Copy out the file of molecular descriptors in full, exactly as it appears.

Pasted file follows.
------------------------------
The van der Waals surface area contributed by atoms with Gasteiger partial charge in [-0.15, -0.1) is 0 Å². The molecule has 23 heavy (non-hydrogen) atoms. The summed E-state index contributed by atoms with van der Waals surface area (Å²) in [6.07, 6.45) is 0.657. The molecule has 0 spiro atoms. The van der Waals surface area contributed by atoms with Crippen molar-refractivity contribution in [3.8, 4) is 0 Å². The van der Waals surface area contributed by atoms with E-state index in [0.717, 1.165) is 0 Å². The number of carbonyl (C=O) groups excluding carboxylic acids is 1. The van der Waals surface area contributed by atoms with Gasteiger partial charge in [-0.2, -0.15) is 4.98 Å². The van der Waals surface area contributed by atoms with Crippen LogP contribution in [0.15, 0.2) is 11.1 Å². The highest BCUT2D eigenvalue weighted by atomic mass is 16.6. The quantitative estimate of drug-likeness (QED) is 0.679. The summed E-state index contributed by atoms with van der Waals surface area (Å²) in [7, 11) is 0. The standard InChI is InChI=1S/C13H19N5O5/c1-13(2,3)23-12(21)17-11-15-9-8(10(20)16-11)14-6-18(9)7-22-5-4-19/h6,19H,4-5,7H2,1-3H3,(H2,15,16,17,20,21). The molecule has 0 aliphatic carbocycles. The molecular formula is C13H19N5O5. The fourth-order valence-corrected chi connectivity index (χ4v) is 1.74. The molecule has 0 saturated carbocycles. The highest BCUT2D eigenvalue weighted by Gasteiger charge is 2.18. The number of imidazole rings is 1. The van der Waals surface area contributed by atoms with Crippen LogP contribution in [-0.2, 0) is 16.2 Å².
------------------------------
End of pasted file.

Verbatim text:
The van der Waals surface area contributed by atoms with Gasteiger partial charge in [-0.15, -0.1) is 0 Å². The molecule has 23 heavy (non-hydrogen) atoms. The summed E-state index contributed by atoms with van der Waals surface area (Å²) in [6.07, 6.45) is 0.657. The molecule has 0 spiro atoms. The van der Waals surface area contributed by atoms with Crippen molar-refractivity contribution in [3.8, 4) is 0 Å². The van der Waals surface area contributed by atoms with E-state index in [0.717, 1.165) is 0 Å². The number of carbonyl (C=O) groups excluding carboxylic acids is 1. The van der Waals surface area contributed by atoms with Gasteiger partial charge in [-0.2, -0.15) is 4.98 Å². The van der Waals surface area contributed by atoms with Crippen LogP contribution in [0.15, 0.2) is 11.1 Å². The highest BCUT2D eigenvalue weighted by atomic mass is 16.6. The quantitative estimate of drug-likeness (QED) is 0.679. The summed E-state index contributed by atoms with van der Waals surface area (Å²) in [7, 11) is 0. The standard InChI is InChI=1S/C13H19N5O5/c1-13(2,3)23-12(21)17-11-15-9-8(10(20)16-11)14-6-18(9)7-22-5-4-19/h6,19H,4-5,7H2,1-3H3,(H2,15,16,17,20,21). The molecule has 0 aliphatic carbocycles. The molecular formula is C13H19N5O5. The fourth-order valence-corrected chi connectivity index (χ4v) is 1.74. The molecule has 0 saturated carbocycles. The highest BCUT2D eigenvalue weighted by Gasteiger charge is 2.18. The number of imidazole rings is 1. The van der Waals surface area contributed by atoms with Crippen LogP contribution in [-0.2, 0) is 16.2 Å².